Eleven and a half years ago my sister-in-law's husband worked at a lumberyard. A stray cat decided to have kittens there and then did what so many stray cats do: got killed. Two cats from that litter survived. A scrappy little brindle and a sweet black and white, both female. First they went to my sister-in-law's house but her assortment of strays didn't care for the competition. So they went out to my mother-in-law's house to become barn cats. The existing barn cats beat the crap out of the new kittens. The next Sunday my children went to visit BeBe and PaPa and came home in tears at the plight of the kittens, who were both injured badly and miserable. They wanted to bring the little kitties home and rescue them.
|She loves fleece blankets as much as I do.|
Now I've always been an animal over and it was the first time in my life I had actually been without pets or livestock. But that was because I had my hands full with a toddler and a 3-year-old. But what could I do? I promised to go look at the cats and see what we could do. I expected to possibly come home with a kitten. What I found was a fuzzy brown bundle with one luminous eye and one eye scrunched shut. I tried to check that there was an eye in the socket but the lid was firmly sealed and it was going to hurt her to look. She was huddled in a ball on the porch, safely away from the barn cats. Next to her was an adventurous black and white kitten who was playfully exploring the world but darted back every few minutes to cuddle and comfort her sister. I'm a soft touch. I couldn't break them up and I couldn't turn them away.
Both cats came home with us. They had already been named by my sister-in-law and the children insisted we couldn't change them. So Izzy and Tux became part of our family. Safe and sanitary conditions soon healed up Izzy's eye and today she has two luminous golden eyes. She's a playful, active cat who sometimes rolls over on her back as if demanding belly rubs just so she can sink her claws into your hand and bite the crap out of it. Tux wasn't playful anymore, though.
About six months after she came home with us we got some new furniture. During a kittenish game of chase, Tux slid under one of the new bookcases and cleanly snapped one of her rear hocks in two. Though it healed in time, her playful kittenhood ended that day as the vet wrapped a plaster cast around the leg. She became, in the words of Shannen, "a lump of meatloaf." She was a matronly cat and like most old ladies, she had a temper. Most of the time she sat on the back of a chair in the living room or in the doorway between the dining room and the laundry room where all the air from the central cooling system seems to get caught in an eddy and just watched the world go by. But sometimes Izzy or Bass (the dog that later joined our family) would walk by and Tux would growl and reach out and swat them.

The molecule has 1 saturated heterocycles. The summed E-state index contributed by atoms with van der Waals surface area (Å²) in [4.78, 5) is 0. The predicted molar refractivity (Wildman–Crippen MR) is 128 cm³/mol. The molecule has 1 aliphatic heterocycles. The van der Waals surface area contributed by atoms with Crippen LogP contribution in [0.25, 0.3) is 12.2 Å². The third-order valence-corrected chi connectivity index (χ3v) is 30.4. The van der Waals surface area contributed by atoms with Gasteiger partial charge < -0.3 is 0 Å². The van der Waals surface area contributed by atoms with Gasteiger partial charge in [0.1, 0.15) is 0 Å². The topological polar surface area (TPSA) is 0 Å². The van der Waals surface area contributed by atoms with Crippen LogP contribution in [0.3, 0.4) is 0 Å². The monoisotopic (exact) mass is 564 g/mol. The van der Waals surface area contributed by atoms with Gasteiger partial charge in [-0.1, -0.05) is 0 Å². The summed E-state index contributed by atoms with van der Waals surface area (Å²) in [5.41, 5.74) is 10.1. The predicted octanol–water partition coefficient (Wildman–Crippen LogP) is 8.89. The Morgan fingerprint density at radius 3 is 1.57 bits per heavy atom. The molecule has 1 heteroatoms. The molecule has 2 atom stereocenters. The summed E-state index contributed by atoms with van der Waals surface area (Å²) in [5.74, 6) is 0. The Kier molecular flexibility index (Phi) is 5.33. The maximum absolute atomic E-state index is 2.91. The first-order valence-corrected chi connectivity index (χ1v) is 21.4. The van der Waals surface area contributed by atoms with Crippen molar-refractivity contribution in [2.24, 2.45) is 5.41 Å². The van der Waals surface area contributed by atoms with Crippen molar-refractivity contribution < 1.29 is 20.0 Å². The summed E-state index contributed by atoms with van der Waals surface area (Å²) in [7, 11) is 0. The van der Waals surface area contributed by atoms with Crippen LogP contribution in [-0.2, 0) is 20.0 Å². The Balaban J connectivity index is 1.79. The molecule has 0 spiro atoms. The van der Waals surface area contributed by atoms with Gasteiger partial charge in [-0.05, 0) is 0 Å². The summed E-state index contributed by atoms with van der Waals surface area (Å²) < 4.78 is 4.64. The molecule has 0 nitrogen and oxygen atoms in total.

Eleven isn't very old for a cat but it was all the time we got with her. She was a good cat. Izzy has always been Mindie's cat, but Tux has always been mine. It wasn't something anybody agreed on, it was just what Tux decreed. She put up with the rest of the family but she loved me. When I've been in the midst of a deep depression, Tux would leave her sacred places and find me wherever I was in the house, and comfort me. When I've needed love, she's somehow always sensed it and come through. And I do the same for her. Sometimes when I wander through the house I can almost hear her calling for me. I detour and find her rolled over on her back, waiting for some belly love. She revs up that creaky purr that's almost always on as soon as she feels my fingers on her tummy or back and the next thing I know she's rolling around like a kitten again making sure I pet all the places she wants pet.
The last week with her has been rough. I've been keeping her hydrated with an eye dropper. Every half hour I go force as much water into her as I can before she refuses to swallow any more. Usually half an ounce or so per watering. Antibiotics twice a day. And lots of love and attention. She hasn't been well at all. She's barely even been conscious. To be honest, I've thought more than once that she was dead when I went to give her more water. The vet left me so hopeful that any minute she would turn a corner and be ok, but she's just slid farther and farther down. The last two days have been the worst. She would be alert in the morning, moving around a little. But within an hour or so she had exhausted her reserve of energy for the day. This has been the worst weekend of my life.
|Tux, forefront, in one of her sacred places.|
And now she's gone. It's not the same kind of hurt that I felt when I lost a parent but it still hurts. And I'm sad. It nearly broke me to carry her out to the truck and say goodbye. I want to tell my people friends what a hole I have in my heart tonight but everybody's already really down and stressed and asked to stop focusing on the downer stuff and I don't want to add to the burden anymore. So here it is. Here's my goodbye to my furry friend. I miss you already, Tux.